Classical guitar was neither prestigious nor was often : GMAT Sentence Correction (SC)
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# Classical guitar was neither prestigious nor was often

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Classical guitar was neither prestigious nor was often [#permalink]

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08 Jan 2007, 18:25
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Classical guitar was neither prestigious nor was often played in concert halls until it was revived by Andres Segovia in the mid-twentieth century, having been won over by the instrument's sound despite its relative obscurity.

A. Classical guitar was neither prestigious nor was often played in concert halls until it was revived by Andres Segovia in the mid-twentieth century, having been won over by the instrument's sound despite its relative obscurity.

B. Classical guitar was neither prestigious nor played often in concert halls until it was revived by Andres Segovia in the mid-twentieth century, having been won over by the instrument's sound despite its relative obscurity.

C. Classical guitar was not prestigious and was not often played in concert halls until Andres Segovia revived it in the mid-twentieth century, after he was won over by the sound despite the instrument's relative obscurity.

D. Classical guitar did not have prestige nor was it performed often in concert halls until its revival by Andres Segovia, who in the mid-twentieth century was won over by the instrument's sound despite its relative obscurity.

E. Classical guitar was neither prestigious nor was often played in concert halls until Andres Segovia revived it in the mid-twentieth century, when he was won over by the sound of the relatively obscure instrument.
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Re: SC - Classical guitar [#permalink]

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08 Jan 2007, 18:51
For me the decision was between C and E. I am going for C.

In E, it seems implied that the guitar's revival and Andres Segovia's being won over by it happened exactly at the same time. But that cannot be true.

buckkitty wrote:
Classical guitar was neither prestigious nor was often played in concert halls until it was revived by Andres Segovia in the mid-twentieth century, having been won over by the instrument's sound despite its relative obscurity.

A. Classical guitar was neither prestigious nor was often played in concert halls until it was revived by Andres Segovia in the mid-twentieth century, having been won over by the instrument's sound despite its relative obscurity.

B. Classical guitar was neither prestigious nor played often in concert halls until it was revived by Andres Segovia in the mid-twentieth century, having been won over by the instrument's sound despite its relative obscurity.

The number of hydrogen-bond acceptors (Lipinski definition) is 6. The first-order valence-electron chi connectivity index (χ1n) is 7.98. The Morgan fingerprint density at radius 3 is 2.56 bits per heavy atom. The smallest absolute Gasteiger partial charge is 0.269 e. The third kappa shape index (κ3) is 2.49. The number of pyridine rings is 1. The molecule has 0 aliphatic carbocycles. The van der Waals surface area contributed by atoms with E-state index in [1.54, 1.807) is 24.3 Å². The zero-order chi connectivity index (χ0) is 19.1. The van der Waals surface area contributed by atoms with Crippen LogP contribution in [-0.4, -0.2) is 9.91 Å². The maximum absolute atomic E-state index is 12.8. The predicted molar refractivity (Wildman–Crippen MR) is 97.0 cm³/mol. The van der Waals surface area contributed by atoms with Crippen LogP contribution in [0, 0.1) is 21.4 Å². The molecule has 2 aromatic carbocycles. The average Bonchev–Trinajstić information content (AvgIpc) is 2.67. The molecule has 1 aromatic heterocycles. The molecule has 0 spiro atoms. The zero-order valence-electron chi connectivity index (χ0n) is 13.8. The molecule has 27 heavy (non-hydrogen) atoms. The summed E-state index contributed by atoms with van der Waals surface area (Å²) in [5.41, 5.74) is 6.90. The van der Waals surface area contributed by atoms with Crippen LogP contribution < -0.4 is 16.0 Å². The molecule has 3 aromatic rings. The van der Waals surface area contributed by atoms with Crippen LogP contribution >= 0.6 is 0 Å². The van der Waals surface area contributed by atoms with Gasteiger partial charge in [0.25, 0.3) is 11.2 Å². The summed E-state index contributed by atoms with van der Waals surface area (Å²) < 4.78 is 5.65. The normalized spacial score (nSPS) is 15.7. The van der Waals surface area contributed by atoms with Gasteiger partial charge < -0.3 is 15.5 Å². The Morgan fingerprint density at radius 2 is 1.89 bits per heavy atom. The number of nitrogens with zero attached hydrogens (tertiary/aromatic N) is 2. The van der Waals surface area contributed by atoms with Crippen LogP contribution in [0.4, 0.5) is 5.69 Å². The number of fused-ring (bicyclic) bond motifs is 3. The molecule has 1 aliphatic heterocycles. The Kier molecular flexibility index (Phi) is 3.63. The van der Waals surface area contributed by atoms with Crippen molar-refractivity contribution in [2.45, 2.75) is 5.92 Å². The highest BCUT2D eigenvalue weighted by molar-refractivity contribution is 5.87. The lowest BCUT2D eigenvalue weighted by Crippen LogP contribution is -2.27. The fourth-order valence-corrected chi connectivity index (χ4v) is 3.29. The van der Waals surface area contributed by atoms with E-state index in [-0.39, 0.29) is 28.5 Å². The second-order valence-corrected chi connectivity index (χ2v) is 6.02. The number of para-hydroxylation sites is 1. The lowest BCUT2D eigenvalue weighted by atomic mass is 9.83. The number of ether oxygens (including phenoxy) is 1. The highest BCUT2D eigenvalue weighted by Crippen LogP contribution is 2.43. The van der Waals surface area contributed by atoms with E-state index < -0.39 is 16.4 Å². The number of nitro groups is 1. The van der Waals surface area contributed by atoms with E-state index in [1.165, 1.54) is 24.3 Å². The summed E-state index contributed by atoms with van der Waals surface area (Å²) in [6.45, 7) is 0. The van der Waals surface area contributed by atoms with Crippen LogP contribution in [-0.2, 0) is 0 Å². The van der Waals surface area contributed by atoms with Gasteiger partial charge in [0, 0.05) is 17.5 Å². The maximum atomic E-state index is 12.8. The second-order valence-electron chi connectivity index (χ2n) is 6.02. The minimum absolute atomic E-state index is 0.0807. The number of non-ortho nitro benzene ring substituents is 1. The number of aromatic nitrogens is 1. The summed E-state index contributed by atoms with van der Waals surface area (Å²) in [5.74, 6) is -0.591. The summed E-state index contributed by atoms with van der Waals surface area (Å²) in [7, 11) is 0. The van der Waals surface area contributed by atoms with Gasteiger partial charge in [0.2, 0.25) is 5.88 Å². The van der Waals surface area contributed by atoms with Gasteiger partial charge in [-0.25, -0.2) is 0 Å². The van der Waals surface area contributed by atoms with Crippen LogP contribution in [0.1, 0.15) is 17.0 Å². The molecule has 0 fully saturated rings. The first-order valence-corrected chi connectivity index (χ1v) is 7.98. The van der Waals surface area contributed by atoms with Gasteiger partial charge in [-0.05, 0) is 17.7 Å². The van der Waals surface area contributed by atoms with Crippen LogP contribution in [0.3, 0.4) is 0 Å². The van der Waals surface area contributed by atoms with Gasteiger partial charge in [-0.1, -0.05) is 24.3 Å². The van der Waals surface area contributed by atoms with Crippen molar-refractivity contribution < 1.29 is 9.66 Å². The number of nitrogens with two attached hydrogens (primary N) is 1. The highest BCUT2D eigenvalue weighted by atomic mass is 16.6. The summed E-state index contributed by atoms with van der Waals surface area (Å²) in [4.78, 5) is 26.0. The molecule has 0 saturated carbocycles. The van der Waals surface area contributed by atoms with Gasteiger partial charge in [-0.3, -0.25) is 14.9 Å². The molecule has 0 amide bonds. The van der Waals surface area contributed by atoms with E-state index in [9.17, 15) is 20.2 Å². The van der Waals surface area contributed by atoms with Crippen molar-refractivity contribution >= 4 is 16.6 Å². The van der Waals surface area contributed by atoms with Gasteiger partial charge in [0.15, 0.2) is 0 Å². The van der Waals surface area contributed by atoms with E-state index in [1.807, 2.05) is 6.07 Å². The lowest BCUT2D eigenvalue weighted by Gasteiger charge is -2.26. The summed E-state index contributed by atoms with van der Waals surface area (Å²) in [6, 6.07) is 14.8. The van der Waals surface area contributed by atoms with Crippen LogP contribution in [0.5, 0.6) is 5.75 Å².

C. Classical guitar was not prestigious and was not often played in concert halls until Andres Segovia revived it in the mid-twentieth century, after he was won over by the sound despite the instrument's relative obscurity.

D. Classical guitar did not have prestige nor was it performed often in concert halls until its revival by Andres Segovia, who in the mid-twentieth century was won over by the instrument's sound despite its relative obscurity.

E. Classical guitar was neither prestigious nor was often played in concert halls until Andres Segovia revived it in the mid-twentieth century, when he was won over by the sound of the relatively obscure instrument.
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08 Jan 2007, 19:56
C !
For parallel neither-nor construction.
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08 Jan 2007, 20:12
C as well - E has lame parallelism, all others have lame second part (who was won over).
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08 Jan 2007, 20:26
Classical guitar, having been won over don't go together

C and E remain

In E the correct idiom usage is was neither X nor Y

E has incorrect usage of was neither X nor was Y
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Re: SC - Classical guitar [#permalink]

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08 Jan 2007, 23:31
I choose C for correct parallelism. "nor was often played" in E sounds wrong to me. I think if it was written as "Classical guitar was neither prestigious nor often played..." it would have been correct. Any thoughts?
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09 Jan 2007, 00:15
E for me
in C after he was won over by the sound despite the instrument's relative obscurity
sound of what?
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09 Jan 2007, 04:40
D seems to be the best choice for me

Could someone explain to me what the error in it is?
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Re: SC - Classical guitar [#permalink]

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09 Jan 2007, 05:15
buckkitty wrote:
Classical guitar was neither prestigious nor was often played in concert halls until it was revived by Andres Segovia in the mid-twentieth century, having been won over by the instrument's sound despite its relative obscurity.